Today starts a big, four day, Muslim festival. Everyone is running around in traditional robes, and the streets are noticeably busier.
With more locals around, it is possible to make an observation about how women are treated with less respect. I can walk in a straight line and easily get where I'm going. Looking around my travel companions, Kelly, on the other hand, bumps shoulders with the men as they go by. They seem to harass her more when trying to sell their wares. If we are together and she asks for directions, the answer sometimes comes my way. It is different than what we're used to.
We went to see what remains of the slave trade. The Anglican Cathedral is now built over the site, but they maintained a few of the "horror chambers" where the slaves were kept. It was a little depressing to learn about, with intentionally small rooms being stuffed with humans. The cathedral itself was nice, but it was clear that stones get tossed at the windows every now and then. The culture clash here is alive and kicking.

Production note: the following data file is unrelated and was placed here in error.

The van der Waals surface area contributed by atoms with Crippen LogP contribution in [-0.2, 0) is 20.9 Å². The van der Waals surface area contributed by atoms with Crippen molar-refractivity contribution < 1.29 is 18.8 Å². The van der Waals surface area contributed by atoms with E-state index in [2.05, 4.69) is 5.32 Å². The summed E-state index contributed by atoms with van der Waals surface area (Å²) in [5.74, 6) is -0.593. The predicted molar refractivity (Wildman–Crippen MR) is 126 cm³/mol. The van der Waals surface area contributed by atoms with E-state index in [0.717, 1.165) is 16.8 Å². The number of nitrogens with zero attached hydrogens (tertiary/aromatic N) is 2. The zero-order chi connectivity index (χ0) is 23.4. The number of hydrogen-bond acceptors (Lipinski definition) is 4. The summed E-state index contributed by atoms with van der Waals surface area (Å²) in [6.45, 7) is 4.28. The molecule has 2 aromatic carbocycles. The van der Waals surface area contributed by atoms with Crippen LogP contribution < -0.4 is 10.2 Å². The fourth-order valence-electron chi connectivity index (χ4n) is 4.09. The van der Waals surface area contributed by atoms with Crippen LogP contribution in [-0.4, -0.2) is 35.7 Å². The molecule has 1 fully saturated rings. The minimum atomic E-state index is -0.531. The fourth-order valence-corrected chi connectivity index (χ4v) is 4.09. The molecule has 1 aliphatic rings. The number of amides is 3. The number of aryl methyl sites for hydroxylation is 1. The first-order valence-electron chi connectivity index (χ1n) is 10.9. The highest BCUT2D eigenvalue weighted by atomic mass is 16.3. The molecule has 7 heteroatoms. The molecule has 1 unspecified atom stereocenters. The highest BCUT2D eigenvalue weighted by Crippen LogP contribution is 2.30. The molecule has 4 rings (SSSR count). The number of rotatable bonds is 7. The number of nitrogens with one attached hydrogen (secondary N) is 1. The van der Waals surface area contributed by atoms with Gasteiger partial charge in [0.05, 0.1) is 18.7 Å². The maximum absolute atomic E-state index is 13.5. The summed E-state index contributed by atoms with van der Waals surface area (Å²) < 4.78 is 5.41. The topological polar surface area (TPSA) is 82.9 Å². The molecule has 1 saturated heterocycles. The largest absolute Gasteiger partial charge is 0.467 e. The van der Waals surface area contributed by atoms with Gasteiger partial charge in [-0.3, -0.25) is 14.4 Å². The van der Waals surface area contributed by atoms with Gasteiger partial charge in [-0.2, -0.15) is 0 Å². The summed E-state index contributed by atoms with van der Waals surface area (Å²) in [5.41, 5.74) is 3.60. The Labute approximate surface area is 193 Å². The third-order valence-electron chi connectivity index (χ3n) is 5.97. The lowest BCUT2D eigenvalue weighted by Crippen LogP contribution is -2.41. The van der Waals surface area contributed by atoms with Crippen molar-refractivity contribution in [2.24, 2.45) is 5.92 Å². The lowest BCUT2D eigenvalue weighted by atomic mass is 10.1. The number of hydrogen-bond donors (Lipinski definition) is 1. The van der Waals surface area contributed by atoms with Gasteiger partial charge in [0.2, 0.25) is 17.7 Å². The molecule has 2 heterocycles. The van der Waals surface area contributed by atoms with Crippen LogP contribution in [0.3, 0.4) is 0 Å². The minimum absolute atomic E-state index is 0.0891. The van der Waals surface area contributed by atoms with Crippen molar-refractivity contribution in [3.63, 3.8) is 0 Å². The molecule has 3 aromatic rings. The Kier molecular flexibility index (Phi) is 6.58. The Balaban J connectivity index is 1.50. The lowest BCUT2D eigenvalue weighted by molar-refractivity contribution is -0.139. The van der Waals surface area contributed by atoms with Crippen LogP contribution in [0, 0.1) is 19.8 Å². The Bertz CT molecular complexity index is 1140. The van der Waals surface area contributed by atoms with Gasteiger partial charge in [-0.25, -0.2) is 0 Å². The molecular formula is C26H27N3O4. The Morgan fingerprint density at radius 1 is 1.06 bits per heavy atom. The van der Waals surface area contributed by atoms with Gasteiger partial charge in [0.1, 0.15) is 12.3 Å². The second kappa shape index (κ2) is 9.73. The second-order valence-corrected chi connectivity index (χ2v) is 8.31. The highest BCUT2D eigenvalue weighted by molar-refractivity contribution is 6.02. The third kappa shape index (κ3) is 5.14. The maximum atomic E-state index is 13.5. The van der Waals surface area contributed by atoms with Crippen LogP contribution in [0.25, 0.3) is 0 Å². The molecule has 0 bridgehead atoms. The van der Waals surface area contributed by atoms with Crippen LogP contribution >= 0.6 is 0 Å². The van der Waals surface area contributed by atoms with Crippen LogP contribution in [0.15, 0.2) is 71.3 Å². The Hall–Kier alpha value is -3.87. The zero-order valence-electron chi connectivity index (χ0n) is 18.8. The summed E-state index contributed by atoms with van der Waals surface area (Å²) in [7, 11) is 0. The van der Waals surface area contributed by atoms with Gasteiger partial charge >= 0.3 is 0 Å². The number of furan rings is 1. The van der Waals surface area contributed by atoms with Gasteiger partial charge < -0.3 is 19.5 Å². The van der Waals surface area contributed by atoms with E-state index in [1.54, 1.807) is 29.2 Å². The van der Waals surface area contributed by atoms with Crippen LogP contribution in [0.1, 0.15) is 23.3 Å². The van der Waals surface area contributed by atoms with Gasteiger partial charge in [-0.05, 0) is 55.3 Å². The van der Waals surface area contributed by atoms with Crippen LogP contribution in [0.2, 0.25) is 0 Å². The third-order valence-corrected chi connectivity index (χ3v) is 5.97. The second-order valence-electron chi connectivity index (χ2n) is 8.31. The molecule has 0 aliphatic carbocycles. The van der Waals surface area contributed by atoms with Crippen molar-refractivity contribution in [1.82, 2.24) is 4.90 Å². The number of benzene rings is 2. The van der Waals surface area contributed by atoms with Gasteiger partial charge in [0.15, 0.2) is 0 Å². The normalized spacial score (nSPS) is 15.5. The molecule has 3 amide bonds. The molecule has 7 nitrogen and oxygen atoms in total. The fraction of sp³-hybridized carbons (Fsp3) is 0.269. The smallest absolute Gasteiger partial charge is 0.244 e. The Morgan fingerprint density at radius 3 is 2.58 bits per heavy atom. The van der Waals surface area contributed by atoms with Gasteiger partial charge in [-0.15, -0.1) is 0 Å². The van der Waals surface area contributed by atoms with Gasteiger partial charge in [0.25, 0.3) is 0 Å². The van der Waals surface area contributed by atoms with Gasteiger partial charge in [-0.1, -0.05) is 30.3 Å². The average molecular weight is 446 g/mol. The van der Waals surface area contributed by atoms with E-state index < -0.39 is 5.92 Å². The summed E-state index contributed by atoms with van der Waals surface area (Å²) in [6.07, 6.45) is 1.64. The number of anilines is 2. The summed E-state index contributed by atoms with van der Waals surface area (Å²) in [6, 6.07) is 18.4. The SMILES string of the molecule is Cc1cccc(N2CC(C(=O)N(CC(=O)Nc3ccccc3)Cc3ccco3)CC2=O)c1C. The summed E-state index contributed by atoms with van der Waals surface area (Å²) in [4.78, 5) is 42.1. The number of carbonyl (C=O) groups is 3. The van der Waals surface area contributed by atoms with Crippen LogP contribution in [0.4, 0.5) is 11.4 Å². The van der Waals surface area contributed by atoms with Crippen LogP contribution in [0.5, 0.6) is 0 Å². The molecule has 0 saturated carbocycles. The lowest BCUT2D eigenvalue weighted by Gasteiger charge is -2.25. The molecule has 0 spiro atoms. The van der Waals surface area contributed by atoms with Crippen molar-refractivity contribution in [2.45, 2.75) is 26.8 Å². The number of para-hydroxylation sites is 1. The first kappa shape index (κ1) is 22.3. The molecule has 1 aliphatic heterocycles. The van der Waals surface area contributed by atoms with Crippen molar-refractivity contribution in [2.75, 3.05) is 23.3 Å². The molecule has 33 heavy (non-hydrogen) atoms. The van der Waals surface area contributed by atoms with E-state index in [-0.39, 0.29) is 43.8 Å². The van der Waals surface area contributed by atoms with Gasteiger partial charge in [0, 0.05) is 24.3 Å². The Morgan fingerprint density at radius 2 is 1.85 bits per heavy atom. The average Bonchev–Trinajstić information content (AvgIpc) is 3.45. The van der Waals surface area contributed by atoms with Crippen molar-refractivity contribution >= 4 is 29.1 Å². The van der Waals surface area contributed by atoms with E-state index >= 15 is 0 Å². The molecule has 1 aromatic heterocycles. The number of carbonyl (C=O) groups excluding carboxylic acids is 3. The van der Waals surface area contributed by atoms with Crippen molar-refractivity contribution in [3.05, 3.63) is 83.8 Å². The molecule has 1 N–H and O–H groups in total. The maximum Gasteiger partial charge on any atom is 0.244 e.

We had Ethiopian food for lunch. This was a first for many in our group. It should be quite authentic, based on the proximity to that country. As with all the meals we have been getting here, delicious.
The afternoon was whiled away going through shops and drinking at local establishments. Many were closed for the holidays. There are many more things to see in Stone Town, but the concensus is that it is not interesting outside of the tourist areas. Or perhaps not inviting. The heat doesn't help, it is very hot and humid.
It would seem a number of our group is eager to get out of here. I can sympathize, though knowing we are flying out tomorrow tends to leave me with the feeling there is never enough time to explore things fully. Sunset off the coast of Stone Town can be quite dramatic.